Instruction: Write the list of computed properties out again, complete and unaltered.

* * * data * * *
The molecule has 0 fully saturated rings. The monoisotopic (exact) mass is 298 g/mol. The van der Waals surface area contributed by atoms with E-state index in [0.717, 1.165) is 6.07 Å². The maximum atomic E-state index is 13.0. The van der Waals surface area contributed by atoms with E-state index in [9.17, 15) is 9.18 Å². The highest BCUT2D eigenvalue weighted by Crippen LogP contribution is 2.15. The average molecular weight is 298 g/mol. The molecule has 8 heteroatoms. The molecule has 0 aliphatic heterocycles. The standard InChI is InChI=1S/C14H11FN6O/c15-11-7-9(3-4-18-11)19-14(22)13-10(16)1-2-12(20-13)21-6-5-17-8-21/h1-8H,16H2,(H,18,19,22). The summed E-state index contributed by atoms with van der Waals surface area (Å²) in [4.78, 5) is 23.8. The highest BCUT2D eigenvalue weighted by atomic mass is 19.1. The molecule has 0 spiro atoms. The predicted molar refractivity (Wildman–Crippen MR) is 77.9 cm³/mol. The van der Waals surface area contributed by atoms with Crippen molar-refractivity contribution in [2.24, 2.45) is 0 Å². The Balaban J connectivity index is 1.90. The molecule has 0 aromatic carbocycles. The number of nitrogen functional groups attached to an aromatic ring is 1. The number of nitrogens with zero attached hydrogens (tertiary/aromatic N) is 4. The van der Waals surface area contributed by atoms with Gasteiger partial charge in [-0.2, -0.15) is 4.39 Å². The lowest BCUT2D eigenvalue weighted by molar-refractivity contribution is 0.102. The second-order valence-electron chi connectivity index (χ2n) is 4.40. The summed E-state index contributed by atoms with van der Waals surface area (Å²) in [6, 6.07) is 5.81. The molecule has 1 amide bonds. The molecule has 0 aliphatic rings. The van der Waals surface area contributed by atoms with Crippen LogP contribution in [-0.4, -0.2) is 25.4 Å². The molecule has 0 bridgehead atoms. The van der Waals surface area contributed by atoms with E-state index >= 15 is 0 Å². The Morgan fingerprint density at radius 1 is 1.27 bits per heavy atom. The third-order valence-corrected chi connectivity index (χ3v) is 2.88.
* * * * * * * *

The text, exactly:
The molecule has 0 fully saturated rings. The monoisotopic (exact) mass is 298 g/mol. The van der Waals surface area contributed by atoms with E-state index in [0.717, 1.165) is 6.07 Å². The maximum atomic E-state index is 13.0. The van der Waals surface area contributed by atoms with E-state index in [9.17, 15) is 9.18 Å². The highest BCUT2D eigenvalue weighted by Crippen LogP contribution is 2.15. The average molecular weight is 298 g/mol. The molecule has 8 heteroatoms. The molecule has 0 aliphatic heterocycles. The standard InChI is InChI=1S/C14H11FN6O/c15-11-7-9(3-4-18-11)19-14(22)13-10(16)1-2-12(20-13)21-6-5-17-8-21/h1-8H,16H2,(H,18,19,22). The summed E-state index contributed by atoms with van der Waals surface area (Å²) in [4.78, 5) is 23.8. The highest BCUT2D eigenvalue weighted by atomic mass is 19.1. The molecule has 0 spiro atoms. The predicted molar refractivity (Wildman–Crippen MR) is 77.9 cm³/mol. The van der Waals surface area contributed by atoms with Crippen molar-refractivity contribution in [2.24, 2.45) is 0 Å². The Balaban J connectivity index is 1.90. The molecule has 0 aromatic carbocycles. The number of nitrogen functional groups attached to an aromatic ring is 1. The number of nitrogens with zero attached hydrogens (tertiary/aromatic N) is 4. The van der Waals surface area contributed by atoms with Gasteiger partial charge in [-0.2, -0.15) is 4.39 Å². The lowest BCUT2D eigenvalue weighted by molar-refractivity contribution is 0.102. The second-order valence-electron chi connectivity index (χ2n) is 4.40. The summed E-state index contributed by atoms with van der Waals surface area (Å²) in [6, 6.07) is 5.81. The molecule has 1 amide bonds. The molecule has 0 aliphatic rings. The van der Waals surface area contributed by atoms with Crippen LogP contribution in [-0.4, -0.2) is 25.4 Å². The molecule has 0 bridgehead atoms. The van der Waals surface area contributed by atoms with E-state index >= 15 is 0 Å². The Morgan fingerprint density at radius 1 is 1.27 bits per heavy atom. The third-order valence-corrected chi connectivity index (χ3v) is 2.88.